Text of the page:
Entering the final week of training for next weekend's London Revolution ride now. Rode a combined 177km (109 miles) over this weekend just gone, firstly 47 solo miles across the Chilterns on Saturday from my mum's house in Herts. Despite the headwinds and rain I was pleased with how easy the spin up Ivinghoe Beacon felt (kind of the nearest local equivalent of Box Hill and also famous as one end of the Ridgeway) and also made it up Bison Hill, the steep road that climbs up past Whipsnade Zoo. This has a bit of a fierce reputation locally but it wasn't that bad in the end, felt like a smaller version of Ditchling, similar chalky surroundings and false summits but made it up with no real issues which is hopefully a good sign. Although it is quite surreal to be panting up a steep hill with a load of penguins just the other side of the fence.
I followed this up on Sunday with a ride into the Surrey Hills with Sanks, 62 miles with a tidy 1,150m of climbs including such North Downs classics as Crocknorth, Ranmore, Combe Lane and of course Box Hill (data for all these climbs here). Started to get a bit grumpy towards the end and the rain didn't help but a caffeinated Mule gel got me across the line. Also managed to set a load of new Strava PBs on the hills, which was nice. Now I just have a couple of gentle taper rides left before the first major milestone of my cycling year.
Legs feeling a bit heavy today so goodness knows how they'll react to the small matter of 289km (180 miles) next weekend but we shall see, a recovery ice bath may be in order. I have followed the training plan pretty much to the letter, barring the odd session, so fingers crossed. Basically it's the cycling equivalent of a marathon pretty much so just making it around will be achievement enough for a first-timer, I'm not expecting to set any PBs. That said, I would really love it if these pesky westerlies that seem to have been blowing incessantly for the past two months would give it a rest - day one promises to be a bit of a slog otherwise. Rain I can handle up to a point but headwinds just suck, end of. On the plus side, I suppose westerlies will also help blow us back to ExCeL on day two but I would still prefer less of a breeze if poss.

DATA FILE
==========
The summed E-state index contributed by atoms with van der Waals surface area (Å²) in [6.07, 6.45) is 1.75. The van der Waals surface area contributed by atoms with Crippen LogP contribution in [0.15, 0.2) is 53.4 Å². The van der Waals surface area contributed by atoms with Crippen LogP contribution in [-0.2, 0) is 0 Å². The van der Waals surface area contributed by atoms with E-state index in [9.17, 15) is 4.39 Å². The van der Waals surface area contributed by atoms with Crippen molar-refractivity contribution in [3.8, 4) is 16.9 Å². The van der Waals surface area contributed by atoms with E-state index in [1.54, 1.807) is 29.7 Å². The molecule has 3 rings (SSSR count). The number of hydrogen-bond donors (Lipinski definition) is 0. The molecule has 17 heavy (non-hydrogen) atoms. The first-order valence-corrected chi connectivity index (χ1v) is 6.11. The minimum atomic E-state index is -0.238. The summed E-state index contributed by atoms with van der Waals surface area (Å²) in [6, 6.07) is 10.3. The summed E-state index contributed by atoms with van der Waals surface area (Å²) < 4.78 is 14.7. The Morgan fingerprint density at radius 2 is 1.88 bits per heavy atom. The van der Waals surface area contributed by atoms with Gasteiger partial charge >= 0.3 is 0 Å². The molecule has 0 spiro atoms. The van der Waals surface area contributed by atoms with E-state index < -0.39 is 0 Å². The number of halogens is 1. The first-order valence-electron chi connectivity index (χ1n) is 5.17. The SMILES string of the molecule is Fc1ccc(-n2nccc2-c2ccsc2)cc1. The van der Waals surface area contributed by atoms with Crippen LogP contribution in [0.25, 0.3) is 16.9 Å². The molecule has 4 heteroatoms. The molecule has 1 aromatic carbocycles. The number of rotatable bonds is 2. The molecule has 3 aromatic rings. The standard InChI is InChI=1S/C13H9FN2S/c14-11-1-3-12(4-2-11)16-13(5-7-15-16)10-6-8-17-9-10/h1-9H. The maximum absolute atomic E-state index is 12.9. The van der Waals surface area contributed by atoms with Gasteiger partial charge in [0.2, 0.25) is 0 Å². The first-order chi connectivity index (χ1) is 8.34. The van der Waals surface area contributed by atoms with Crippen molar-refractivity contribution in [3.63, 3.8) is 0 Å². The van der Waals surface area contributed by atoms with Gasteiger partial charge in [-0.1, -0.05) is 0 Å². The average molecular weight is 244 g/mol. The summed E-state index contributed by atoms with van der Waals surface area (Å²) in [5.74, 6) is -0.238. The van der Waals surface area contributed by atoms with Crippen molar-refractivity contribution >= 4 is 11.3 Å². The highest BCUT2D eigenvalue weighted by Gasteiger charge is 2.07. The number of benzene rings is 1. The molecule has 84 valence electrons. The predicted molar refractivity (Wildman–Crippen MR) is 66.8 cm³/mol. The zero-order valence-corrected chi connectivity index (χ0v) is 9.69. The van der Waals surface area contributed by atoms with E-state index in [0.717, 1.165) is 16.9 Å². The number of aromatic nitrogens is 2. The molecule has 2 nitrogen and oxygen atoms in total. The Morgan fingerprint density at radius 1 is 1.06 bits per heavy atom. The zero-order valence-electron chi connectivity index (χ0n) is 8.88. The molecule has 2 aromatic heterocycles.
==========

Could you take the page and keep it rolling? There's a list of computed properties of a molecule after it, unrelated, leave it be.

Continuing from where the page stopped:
Anyway, I am rambling on but this post wasn't supposed to be about me. I actually wanted to write about something rather different I did this morning for work. Basically, the agency I work for has been supporting a Paralympic athlete called Claire Lomas on a 400 mile charity handcycle ride around England. Claire if you've never heard of her is an ex-eventer who was paralysed from the chest down in 2007 following a riding accident. She has since gone on to become the first paraplegic to complete the London Marathon in an amazing 'robotic' exoskeleton suit and also lit the Paralympic cauldron last year in Trafalgar Square in front of David Cameron, Boris Johnson and Seb Coe. So a pretty inspiring character basically.
Today was the last leg of Claire's challenge and basically they needed someone who knows London's road well to act as ride leader for her and her entourage. As a known cycling bore around the office I was nominated and wasn't about to refuse, certainly beats a morning spent pushing papers around my desk.
Here I am looking like a right herbert just before the start with Claire's bike...
The ride itself went pretty much like clockwork. The weather gods smiled and I met Claire and her team of supporters at Chelsea Academy first thing this morning, guiding them on a route past some famous London landmarks where we'd set up photo opportunities for the media: the Albert Hall, Buckingham Palace, Trafalgar Square, Palace of Westminster etc. The riding was actually the easy bit, especially at handcycle speeds - trying to corral people for the photos and broadcast footage less so, a rare glimpse into the world of the publicist, fun on occasion but not something I'd necessarily want to do every single day.
Here's Claire pausing for photos in Hyde Park with Dan Lobb (he of ITV Daybreak fame, apparently) who joined us for the final stretch. This was the first time he'd ever tried using a handcycle, he's quite a big unit but judging by the grunts and groans, it is a lot tougher than Claire makes it look. The thought of 400 miles on one with English hills and headwinds is sobering. They also have really wide turning circles, which makes junctions a bit squeaky bum.
We were also joined for the final part from Trafalgar Square down to the London Eye by one of Claire's celeb supporters, Melanie C AKA Sporty Spice, which was quite funny. She seemed very nice but not quite as nice as her bike, a Seven Cycles iD with Ksyriums and full Dura-Ace gruppo, tasty machine, here is some photographic proof...
Despite all the interruptions for photography and the like the whole
experience was inspiring and seeing Claire cross the finish line at
Southbank in front of a big group of supporters was a great moment. Ever the good sport, Gary Lineker even put in an appearance to help bolster media coverage, which was nice of him though reinforced the vague feeling of being trapped in a budget version of Madame Tussaud's. Here's Gaz, look... (he is not actually that short in real life incidentally, the camera crew were just really tall).
Anyway, I wanted to post about this today as all my bike riding is one thing but seeing someone who's overcome such life-mangling injuries taking on such inspiring challenges and using their bike to raise awareness and money for such good causes really put any worries I might have had about the London Revolution and Dolomites etc into perspective. Chapeau, Claire!
You can still donate to her charity here, incidentally.